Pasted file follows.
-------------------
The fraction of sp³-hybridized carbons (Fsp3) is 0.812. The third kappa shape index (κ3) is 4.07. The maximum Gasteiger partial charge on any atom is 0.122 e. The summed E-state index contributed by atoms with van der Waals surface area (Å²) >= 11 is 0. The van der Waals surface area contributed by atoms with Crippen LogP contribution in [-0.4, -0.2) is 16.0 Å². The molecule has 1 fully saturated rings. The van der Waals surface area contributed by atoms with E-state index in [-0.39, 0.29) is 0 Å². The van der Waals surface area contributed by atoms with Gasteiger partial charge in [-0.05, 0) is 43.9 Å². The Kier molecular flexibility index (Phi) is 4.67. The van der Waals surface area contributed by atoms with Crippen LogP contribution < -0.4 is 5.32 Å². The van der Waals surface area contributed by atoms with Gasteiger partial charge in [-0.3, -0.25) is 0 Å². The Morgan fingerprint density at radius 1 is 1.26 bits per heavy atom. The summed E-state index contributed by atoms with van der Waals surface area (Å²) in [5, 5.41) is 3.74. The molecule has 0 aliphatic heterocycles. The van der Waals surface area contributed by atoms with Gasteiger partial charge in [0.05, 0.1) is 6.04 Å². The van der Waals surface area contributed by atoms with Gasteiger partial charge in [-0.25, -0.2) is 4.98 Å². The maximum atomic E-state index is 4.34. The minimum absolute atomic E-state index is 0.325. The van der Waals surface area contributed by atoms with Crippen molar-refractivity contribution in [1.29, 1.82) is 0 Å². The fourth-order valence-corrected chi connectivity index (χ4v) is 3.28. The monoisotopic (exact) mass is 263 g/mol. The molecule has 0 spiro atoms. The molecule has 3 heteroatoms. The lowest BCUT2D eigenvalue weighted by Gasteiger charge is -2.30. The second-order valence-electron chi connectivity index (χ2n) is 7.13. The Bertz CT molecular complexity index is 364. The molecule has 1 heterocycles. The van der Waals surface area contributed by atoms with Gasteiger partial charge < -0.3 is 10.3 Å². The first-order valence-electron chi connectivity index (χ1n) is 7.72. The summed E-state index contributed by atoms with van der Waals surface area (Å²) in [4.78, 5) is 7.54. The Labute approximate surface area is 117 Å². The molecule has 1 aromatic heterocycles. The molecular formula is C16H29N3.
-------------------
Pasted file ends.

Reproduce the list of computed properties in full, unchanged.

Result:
The fraction of sp³-hybridized carbons (Fsp3) is 0.812. The third kappa shape index (κ3) is 4.07. The maximum Gasteiger partial charge on any atom is 0.122 e. The summed E-state index contributed by atoms with van der Waals surface area (Å²) >= 11 is 0. The van der Waals surface area contributed by atoms with Crippen LogP contribution in [-0.4, -0.2) is 16.0 Å². The molecule has 1 fully saturated rings. The van der Waals surface area contributed by atoms with E-state index in [-0.39, 0.29) is 0 Å². The van der Waals surface area contributed by atoms with Gasteiger partial charge in [-0.05, 0) is 43.9 Å². The Kier molecular flexibility index (Phi) is 4.67. The van der Waals surface area contributed by atoms with Crippen LogP contribution < -0.4 is 5.32 Å². The van der Waals surface area contributed by atoms with Gasteiger partial charge in [-0.3, -0.25) is 0 Å². The Morgan fingerprint density at radius 1 is 1.26 bits per heavy atom. The summed E-state index contributed by atoms with van der Waals surface area (Å²) in [5, 5.41) is 3.74. The molecule has 0 aliphatic heterocycles. The van der Waals surface area contributed by atoms with Gasteiger partial charge in [0.05, 0.1) is 6.04 Å². The van der Waals surface area contributed by atoms with Gasteiger partial charge in [-0.25, -0.2) is 4.98 Å². The maximum atomic E-state index is 4.34. The minimum absolute atomic E-state index is 0.325. The van der Waals surface area contributed by atoms with Crippen molar-refractivity contribution in [1.29, 1.82) is 0 Å². The fourth-order valence-corrected chi connectivity index (χ4v) is 3.28. The monoisotopic (exact) mass is 263 g/mol. The molecule has 0 spiro atoms. The molecule has 3 heteroatoms. The lowest BCUT2D eigenvalue weighted by Gasteiger charge is -2.30. The second-order valence-electron chi connectivity index (χ2n) is 7.13. The Bertz CT molecular complexity index is 364. The molecule has 1 heterocycles. The van der Waals surface area contributed by atoms with Gasteiger partial charge < -0.3 is 10.3 Å². The first-order valence-electron chi connectivity index (χ1n) is 7.72. The summed E-state index contributed by atoms with van der Waals surface area (Å²) in [4.78, 5) is 7.54. The Labute approximate surface area is 117 Å². The molecule has 1 aromatic heterocycles. The molecular formula is C16H29N3.